Meta’s AI research division aims to continue releasing models without charge, even in the face of criticism asserting that Llama 2 lacks sufficient openness.
In July, Meta’s Fundamental AI Research (FAIR) center released its extensive language model Llama 2 with relative openness and at no cost, a clear departure from its major competitors. However, within the realm of open-source software, some still perceive the company’s commitment with certain reservations.
Meta’s Head of AI Research Advocates for Alterations to Open Source Licensing
Although Meta’s licensing approach grants many users free access to Llama 2, it retains certain restrictions that do not align with all the criteria defined by the Open Source Initiative (OSI).
According to the OSI’s Open Source Definition, genuine open source offerings encompass not only code or research sharing but also entail free redistribution, accessibility to the source code, allowance for modifications, and freedom from association with specific products.
Meta’s limitations encompass the requirement of a licensing fee for developers serving more than 700 million daily users and the prohibition of other models from training on Llama. Researchers from Radboud University in the Netherlands asserted that Meta’s assertion of Llama 2 as open-source is “misleading,” while social media posts raised questions about Meta’s claim regarding its open-source nature.
Joelle Pineau, who serves as the lead of FAIR and holds the position of Meta’s Vice President for AI Research, acknowledges the constraints associated with Meta’s approach to openness. Nevertheless, she contends that it strikes a necessary balance between reaping the benefits of information-sharing and potential business costs for Meta. In an interview with The Verge, Pineau elaborates that even Meta’s limited openness has brought about an internal shift in the way they approach research, compelling them to ensure that anything they release is not only very secure but also responsible right from the outset.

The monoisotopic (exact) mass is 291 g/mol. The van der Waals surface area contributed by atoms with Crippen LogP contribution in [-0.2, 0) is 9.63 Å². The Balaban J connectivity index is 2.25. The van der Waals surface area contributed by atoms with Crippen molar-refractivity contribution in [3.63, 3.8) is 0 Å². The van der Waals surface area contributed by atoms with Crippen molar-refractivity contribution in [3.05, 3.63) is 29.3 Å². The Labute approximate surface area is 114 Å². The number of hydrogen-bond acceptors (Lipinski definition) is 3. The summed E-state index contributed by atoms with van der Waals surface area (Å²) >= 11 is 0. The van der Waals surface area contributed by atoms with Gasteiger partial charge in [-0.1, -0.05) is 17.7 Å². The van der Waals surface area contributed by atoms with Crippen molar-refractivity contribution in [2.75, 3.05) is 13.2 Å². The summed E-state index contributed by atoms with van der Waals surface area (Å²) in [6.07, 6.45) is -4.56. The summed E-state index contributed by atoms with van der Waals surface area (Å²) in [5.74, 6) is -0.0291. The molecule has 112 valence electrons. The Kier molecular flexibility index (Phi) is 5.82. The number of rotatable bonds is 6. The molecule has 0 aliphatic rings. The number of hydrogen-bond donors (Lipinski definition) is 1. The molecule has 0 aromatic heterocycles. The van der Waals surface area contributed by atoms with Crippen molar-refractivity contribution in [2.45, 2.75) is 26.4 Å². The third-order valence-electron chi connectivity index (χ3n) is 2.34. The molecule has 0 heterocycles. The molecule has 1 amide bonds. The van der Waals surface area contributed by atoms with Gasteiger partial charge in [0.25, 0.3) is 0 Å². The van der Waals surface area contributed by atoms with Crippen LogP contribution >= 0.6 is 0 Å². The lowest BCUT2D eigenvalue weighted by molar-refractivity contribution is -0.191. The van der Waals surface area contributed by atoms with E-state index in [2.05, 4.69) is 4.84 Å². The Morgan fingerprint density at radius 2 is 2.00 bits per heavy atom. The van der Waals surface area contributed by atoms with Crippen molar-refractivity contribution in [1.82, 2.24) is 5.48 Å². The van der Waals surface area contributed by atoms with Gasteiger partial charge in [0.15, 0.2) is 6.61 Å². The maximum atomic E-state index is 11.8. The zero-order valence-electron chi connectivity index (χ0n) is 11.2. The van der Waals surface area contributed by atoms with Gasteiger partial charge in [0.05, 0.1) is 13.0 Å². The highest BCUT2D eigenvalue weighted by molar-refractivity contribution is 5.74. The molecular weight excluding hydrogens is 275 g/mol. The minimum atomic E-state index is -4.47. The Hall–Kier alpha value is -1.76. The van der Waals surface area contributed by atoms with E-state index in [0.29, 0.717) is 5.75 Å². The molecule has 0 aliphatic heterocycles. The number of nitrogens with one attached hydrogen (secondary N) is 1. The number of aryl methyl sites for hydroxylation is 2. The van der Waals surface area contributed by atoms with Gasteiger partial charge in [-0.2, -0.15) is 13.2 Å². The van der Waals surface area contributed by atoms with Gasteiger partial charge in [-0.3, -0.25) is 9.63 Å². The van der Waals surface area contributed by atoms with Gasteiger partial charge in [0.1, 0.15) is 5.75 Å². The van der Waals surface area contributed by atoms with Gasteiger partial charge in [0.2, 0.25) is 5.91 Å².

“Embracing openness has transformed our internal research methodology and motivates us to avoid releasing anything that isn’t thoroughly secure and responsible,” Pineau explains.
Meta’s AI Division Has Previously Engaged in More Open Initiatives
PyTorch, a machine learning coding language utilized for creating generative AI models, stands out as one of Meta’s significant open-source endeavors. In 2016, the company introduced PyTorch to the open-source community, and it has since seen continuous development by external developers. Pineau aims to generate a similar level of enthusiasm for their generative AI models, emphasizing PyTorch’s substantial improvements since becoming open-sourced.
She emphasizes that the extent of the release depends on various factors, including the safety of the code in the hands of external developers.
Pineau explains, “Our decision on how to release our research or code is contingent on the stage of development. When we are uncertain about potential harm or safety, we exercise caution by sharing the research with a more limited audience.
FAIR emphasizes the importance of making their research accessible to “a wide range of researchers” to obtain valuable feedback. This same principle guided Meta when they introduced Llama 2, emphasizing the belief that collaborative innovation is essential in the realm of generative AI.